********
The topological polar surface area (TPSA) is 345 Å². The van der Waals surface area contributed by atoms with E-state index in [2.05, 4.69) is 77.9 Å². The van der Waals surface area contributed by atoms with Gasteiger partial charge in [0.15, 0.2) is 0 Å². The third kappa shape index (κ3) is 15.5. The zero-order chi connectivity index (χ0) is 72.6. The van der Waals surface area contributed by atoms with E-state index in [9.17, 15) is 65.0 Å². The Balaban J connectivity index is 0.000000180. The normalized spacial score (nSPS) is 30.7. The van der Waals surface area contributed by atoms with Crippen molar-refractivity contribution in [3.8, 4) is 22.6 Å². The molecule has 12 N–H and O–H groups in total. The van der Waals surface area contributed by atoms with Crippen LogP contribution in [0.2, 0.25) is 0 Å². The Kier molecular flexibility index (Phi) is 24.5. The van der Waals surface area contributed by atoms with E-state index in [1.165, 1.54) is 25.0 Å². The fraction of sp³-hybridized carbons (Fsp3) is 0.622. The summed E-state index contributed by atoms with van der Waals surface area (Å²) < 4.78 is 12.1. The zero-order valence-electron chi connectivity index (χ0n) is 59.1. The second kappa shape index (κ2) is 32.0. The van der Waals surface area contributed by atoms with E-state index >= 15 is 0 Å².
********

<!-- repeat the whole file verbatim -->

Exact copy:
The topological polar surface area (TPSA) is 345 Å². The van der Waals surface area contributed by atoms with E-state index in [2.05, 4.69) is 77.9 Å². The van der Waals surface area contributed by atoms with Gasteiger partial charge in [0.15, 0.2) is 0 Å². The third kappa shape index (κ3) is 15.5. The zero-order chi connectivity index (χ0) is 72.6. The van der Waals surface area contributed by atoms with E-state index in [9.17, 15) is 65.0 Å². The Balaban J connectivity index is 0.000000180. The normalized spacial score (nSPS) is 30.7. The van der Waals surface area contributed by atoms with Crippen molar-refractivity contribution in [3.8, 4) is 22.6 Å². The molecule has 12 N–H and O–H groups in total. The van der Waals surface area contributed by atoms with Crippen LogP contribution in [0.2, 0.25) is 0 Å². The Kier molecular flexibility index (Phi) is 24.5. The van der Waals surface area contributed by atoms with E-state index in [1.165, 1.54) is 25.0 Å². The fraction of sp³-hybridized carbons (Fsp3) is 0.622. The summed E-state index contributed by atoms with van der Waals surface area (Å²) < 4.78 is 12.1. The zero-order valence-electron chi connectivity index (χ0n) is 59.1. The second kappa shape index (κ2) is 32.0. The van der Waals surface area contributed by atoms with E-state index >= 15 is 0 Å².